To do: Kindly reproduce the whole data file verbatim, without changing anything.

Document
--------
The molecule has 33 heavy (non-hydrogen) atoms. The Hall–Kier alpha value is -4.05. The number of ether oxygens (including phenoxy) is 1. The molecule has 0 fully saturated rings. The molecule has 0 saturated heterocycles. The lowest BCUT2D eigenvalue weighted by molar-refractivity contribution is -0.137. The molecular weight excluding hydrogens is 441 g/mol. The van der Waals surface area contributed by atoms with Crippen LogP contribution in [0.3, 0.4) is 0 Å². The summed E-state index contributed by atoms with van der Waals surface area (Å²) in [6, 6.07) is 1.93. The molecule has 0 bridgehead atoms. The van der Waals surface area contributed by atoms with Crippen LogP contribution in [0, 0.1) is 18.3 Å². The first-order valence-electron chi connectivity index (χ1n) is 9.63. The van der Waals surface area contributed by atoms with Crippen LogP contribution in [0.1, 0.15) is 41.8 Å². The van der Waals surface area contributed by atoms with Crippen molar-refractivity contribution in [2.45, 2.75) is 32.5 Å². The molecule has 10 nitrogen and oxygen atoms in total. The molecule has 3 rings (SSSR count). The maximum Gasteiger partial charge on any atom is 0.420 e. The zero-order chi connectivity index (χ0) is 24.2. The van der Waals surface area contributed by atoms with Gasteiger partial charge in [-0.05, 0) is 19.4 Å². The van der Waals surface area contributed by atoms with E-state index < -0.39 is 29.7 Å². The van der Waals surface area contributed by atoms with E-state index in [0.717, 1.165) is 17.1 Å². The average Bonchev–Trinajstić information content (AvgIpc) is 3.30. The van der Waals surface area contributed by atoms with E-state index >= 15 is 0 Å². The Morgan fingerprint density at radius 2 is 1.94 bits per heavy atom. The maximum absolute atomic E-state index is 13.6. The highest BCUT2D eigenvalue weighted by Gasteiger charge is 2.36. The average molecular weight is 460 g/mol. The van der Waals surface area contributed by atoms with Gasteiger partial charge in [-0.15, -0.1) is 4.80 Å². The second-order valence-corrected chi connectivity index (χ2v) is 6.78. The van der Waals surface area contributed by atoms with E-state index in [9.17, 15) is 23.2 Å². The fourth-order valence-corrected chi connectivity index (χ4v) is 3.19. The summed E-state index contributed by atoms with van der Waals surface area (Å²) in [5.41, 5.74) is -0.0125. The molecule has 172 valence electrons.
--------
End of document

The molecule has 33 heavy (non-hydrogen) atoms. The Hall–Kier alpha value is -4.05. The number of ether oxygens (including phenoxy) is 1. The molecule has 0 fully saturated rings. The molecule has 0 saturated heterocycles. The lowest BCUT2D eigenvalue weighted by molar-refractivity contribution is -0.137. The molecular weight excluding hydrogens is 441 g/mol. The van der Waals surface area contributed by atoms with Crippen LogP contribution in [0.3, 0.4) is 0 Å². The summed E-state index contributed by atoms with van der Waals surface area (Å²) in [6, 6.07) is 1.93. The molecule has 0 bridgehead atoms. The van der Waals surface area contributed by atoms with Crippen LogP contribution in [0, 0.1) is 18.3 Å². The first-order valence-electron chi connectivity index (χ1n) is 9.63. The van der Waals surface area contributed by atoms with Crippen LogP contribution in [0.1, 0.15) is 41.8 Å². The van der Waals surface area contributed by atoms with Crippen molar-refractivity contribution in [2.45, 2.75) is 32.5 Å². The molecule has 10 nitrogen and oxygen atoms in total. The molecule has 3 rings (SSSR count). The maximum Gasteiger partial charge on any atom is 0.420 e. The zero-order chi connectivity index (χ0) is 24.2. The van der Waals surface area contributed by atoms with Gasteiger partial charge in [-0.05, 0) is 19.4 Å². The van der Waals surface area contributed by atoms with E-state index < -0.39 is 29.7 Å². The van der Waals surface area contributed by atoms with E-state index in [0.717, 1.165) is 17.1 Å². The average Bonchev–Trinajstić information content (AvgIpc) is 3.30. The van der Waals surface area contributed by atoms with E-state index >= 15 is 0 Å². The Morgan fingerprint density at radius 2 is 1.94 bits per heavy atom. The maximum absolute atomic E-state index is 13.6. The highest BCUT2D eigenvalue weighted by Gasteiger charge is 2.36. The average molecular weight is 460 g/mol. The van der Waals surface area contributed by atoms with Gasteiger partial charge in [-0.15, -0.1) is 4.80 Å². The second-order valence-corrected chi connectivity index (χ2v) is 6.78. The van der Waals surface area contributed by atoms with E-state index in [9.17, 15) is 23.2 Å². The fourth-order valence-corrected chi connectivity index (χ4v) is 3.19. The summed E-state index contributed by atoms with van der Waals surface area (Å²) in [5.41, 5.74) is -0.0125. The molecule has 172 valence electrons.